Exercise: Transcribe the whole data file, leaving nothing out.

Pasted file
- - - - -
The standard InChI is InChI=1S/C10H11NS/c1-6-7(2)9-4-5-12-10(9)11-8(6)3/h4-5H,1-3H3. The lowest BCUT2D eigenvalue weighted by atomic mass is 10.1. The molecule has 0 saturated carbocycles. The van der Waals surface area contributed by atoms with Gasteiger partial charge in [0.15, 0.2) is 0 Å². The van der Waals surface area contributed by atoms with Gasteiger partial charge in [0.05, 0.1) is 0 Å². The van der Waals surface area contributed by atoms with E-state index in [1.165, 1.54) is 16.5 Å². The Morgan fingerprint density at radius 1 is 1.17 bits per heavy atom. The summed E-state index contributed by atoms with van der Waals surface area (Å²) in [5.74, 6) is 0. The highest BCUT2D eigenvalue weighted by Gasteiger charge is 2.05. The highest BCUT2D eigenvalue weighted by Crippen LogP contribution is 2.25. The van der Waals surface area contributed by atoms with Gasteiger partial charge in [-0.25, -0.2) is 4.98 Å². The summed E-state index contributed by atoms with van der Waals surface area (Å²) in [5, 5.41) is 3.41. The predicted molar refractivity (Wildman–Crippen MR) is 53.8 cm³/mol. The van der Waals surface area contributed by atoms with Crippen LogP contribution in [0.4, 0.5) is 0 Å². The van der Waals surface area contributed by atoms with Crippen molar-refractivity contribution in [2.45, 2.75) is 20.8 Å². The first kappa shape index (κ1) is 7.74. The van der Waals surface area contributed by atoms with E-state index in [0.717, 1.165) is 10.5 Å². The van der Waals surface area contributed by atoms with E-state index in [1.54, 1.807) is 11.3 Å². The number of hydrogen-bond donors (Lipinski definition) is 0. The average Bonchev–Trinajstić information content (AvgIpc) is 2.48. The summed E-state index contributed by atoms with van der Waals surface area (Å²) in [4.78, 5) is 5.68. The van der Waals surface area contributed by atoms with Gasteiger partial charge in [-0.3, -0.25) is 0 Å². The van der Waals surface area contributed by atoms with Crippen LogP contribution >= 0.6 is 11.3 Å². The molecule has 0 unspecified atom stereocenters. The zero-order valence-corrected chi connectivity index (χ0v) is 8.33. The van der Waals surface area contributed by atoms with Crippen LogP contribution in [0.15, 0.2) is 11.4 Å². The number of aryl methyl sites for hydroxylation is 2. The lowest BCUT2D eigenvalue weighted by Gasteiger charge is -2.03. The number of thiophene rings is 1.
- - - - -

The standard InChI is InChI=1S/C10H11NS/c1-6-7(2)9-4-5-12-10(9)11-8(6)3/h4-5H,1-3H3. The lowest BCUT2D eigenvalue weighted by atomic mass is 10.1. The molecule has 0 saturated carbocycles. The van der Waals surface area contributed by atoms with Gasteiger partial charge in [0.15, 0.2) is 0 Å². The van der Waals surface area contributed by atoms with Gasteiger partial charge in [0.05, 0.1) is 0 Å². The van der Waals surface area contributed by atoms with E-state index in [1.165, 1.54) is 16.5 Å². The Morgan fingerprint density at radius 1 is 1.17 bits per heavy atom. The summed E-state index contributed by atoms with van der Waals surface area (Å²) in [5.74, 6) is 0. The highest BCUT2D eigenvalue weighted by Gasteiger charge is 2.05. The highest BCUT2D eigenvalue weighted by Crippen LogP contribution is 2.25. The van der Waals surface area contributed by atoms with Gasteiger partial charge in [-0.25, -0.2) is 4.98 Å². The summed E-state index contributed by atoms with van der Waals surface area (Å²) in [5, 5.41) is 3.41. The predicted molar refractivity (Wildman–Crippen MR) is 53.8 cm³/mol. The van der Waals surface area contributed by atoms with Crippen LogP contribution in [0.4, 0.5) is 0 Å². The van der Waals surface area contributed by atoms with Crippen molar-refractivity contribution in [2.45, 2.75) is 20.8 Å². The first kappa shape index (κ1) is 7.74. The van der Waals surface area contributed by atoms with E-state index in [0.717, 1.165) is 10.5 Å². The van der Waals surface area contributed by atoms with E-state index in [1.54, 1.807) is 11.3 Å². The number of hydrogen-bond donors (Lipinski definition) is 0. The average Bonchev–Trinajstić information content (AvgIpc) is 2.48. The summed E-state index contributed by atoms with van der Waals surface area (Å²) in [4.78, 5) is 5.68. The van der Waals surface area contributed by atoms with Gasteiger partial charge in [-0.3, -0.25) is 0 Å². The van der Waals surface area contributed by atoms with Crippen LogP contribution >= 0.6 is 11.3 Å². The molecule has 0 unspecified atom stereocenters. The zero-order valence-corrected chi connectivity index (χ0v) is 8.33. The van der Waals surface area contributed by atoms with Crippen LogP contribution in [0.15, 0.2) is 11.4 Å². The number of aryl methyl sites for hydroxylation is 2. The lowest BCUT2D eigenvalue weighted by Gasteiger charge is -2.03. The number of thiophene rings is 1.